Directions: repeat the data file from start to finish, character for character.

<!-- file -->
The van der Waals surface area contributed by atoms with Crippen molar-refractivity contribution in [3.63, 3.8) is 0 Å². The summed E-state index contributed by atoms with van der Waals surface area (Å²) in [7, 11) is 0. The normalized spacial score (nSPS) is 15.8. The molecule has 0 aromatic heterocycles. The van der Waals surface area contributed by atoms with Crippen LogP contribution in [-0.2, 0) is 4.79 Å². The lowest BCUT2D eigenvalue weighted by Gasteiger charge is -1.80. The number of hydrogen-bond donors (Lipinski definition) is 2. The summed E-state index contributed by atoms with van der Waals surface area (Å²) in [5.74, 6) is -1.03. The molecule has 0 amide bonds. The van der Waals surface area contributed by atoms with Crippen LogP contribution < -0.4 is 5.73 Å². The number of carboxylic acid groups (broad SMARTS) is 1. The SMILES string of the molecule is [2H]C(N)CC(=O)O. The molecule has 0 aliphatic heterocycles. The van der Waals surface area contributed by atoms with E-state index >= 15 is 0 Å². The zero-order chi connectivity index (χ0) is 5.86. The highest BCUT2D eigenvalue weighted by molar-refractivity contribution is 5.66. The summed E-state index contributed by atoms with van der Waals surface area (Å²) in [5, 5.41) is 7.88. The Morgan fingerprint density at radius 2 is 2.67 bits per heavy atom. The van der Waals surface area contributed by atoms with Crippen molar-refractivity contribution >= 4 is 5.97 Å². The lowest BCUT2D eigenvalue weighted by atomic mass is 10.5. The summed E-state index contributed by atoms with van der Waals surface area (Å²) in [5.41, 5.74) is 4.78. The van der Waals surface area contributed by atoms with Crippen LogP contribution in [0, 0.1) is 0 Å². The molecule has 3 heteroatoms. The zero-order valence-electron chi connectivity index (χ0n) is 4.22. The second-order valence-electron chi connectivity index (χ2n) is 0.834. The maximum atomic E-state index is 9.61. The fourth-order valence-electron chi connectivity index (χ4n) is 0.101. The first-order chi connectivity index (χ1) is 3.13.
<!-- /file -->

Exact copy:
The van der Waals surface area contributed by atoms with Crippen molar-refractivity contribution in [3.63, 3.8) is 0 Å². The summed E-state index contributed by atoms with van der Waals surface area (Å²) in [7, 11) is 0. The normalized spacial score (nSPS) is 15.8. The molecule has 0 aromatic heterocycles. The van der Waals surface area contributed by atoms with Crippen LogP contribution in [-0.2, 0) is 4.79 Å². The lowest BCUT2D eigenvalue weighted by Gasteiger charge is -1.80. The number of hydrogen-bond donors (Lipinski definition) is 2. The summed E-state index contributed by atoms with van der Waals surface area (Å²) in [5.74, 6) is -1.03. The molecule has 0 amide bonds. The van der Waals surface area contributed by atoms with Crippen LogP contribution < -0.4 is 5.73 Å². The number of carboxylic acid groups (broad SMARTS) is 1. The SMILES string of the molecule is [2H]C(N)CC(=O)O. The molecule has 0 aliphatic heterocycles. The van der Waals surface area contributed by atoms with E-state index >= 15 is 0 Å². The zero-order chi connectivity index (χ0) is 5.86. The highest BCUT2D eigenvalue weighted by molar-refractivity contribution is 5.66. The summed E-state index contributed by atoms with van der Waals surface area (Å²) in [5, 5.41) is 7.88. The Morgan fingerprint density at radius 2 is 2.67 bits per heavy atom. The van der Waals surface area contributed by atoms with Crippen molar-refractivity contribution >= 4 is 5.97 Å². The lowest BCUT2D eigenvalue weighted by atomic mass is 10.5. The summed E-state index contributed by atoms with van der Waals surface area (Å²) in [5.41, 5.74) is 4.78. The van der Waals surface area contributed by atoms with Crippen LogP contribution in [0, 0.1) is 0 Å². The molecule has 3 heteroatoms. The zero-order valence-electron chi connectivity index (χ0n) is 4.22. The second-order valence-electron chi connectivity index (χ2n) is 0.834. The maximum atomic E-state index is 9.61. The fourth-order valence-electron chi connectivity index (χ4n) is 0.101. The first-order chi connectivity index (χ1) is 3.13.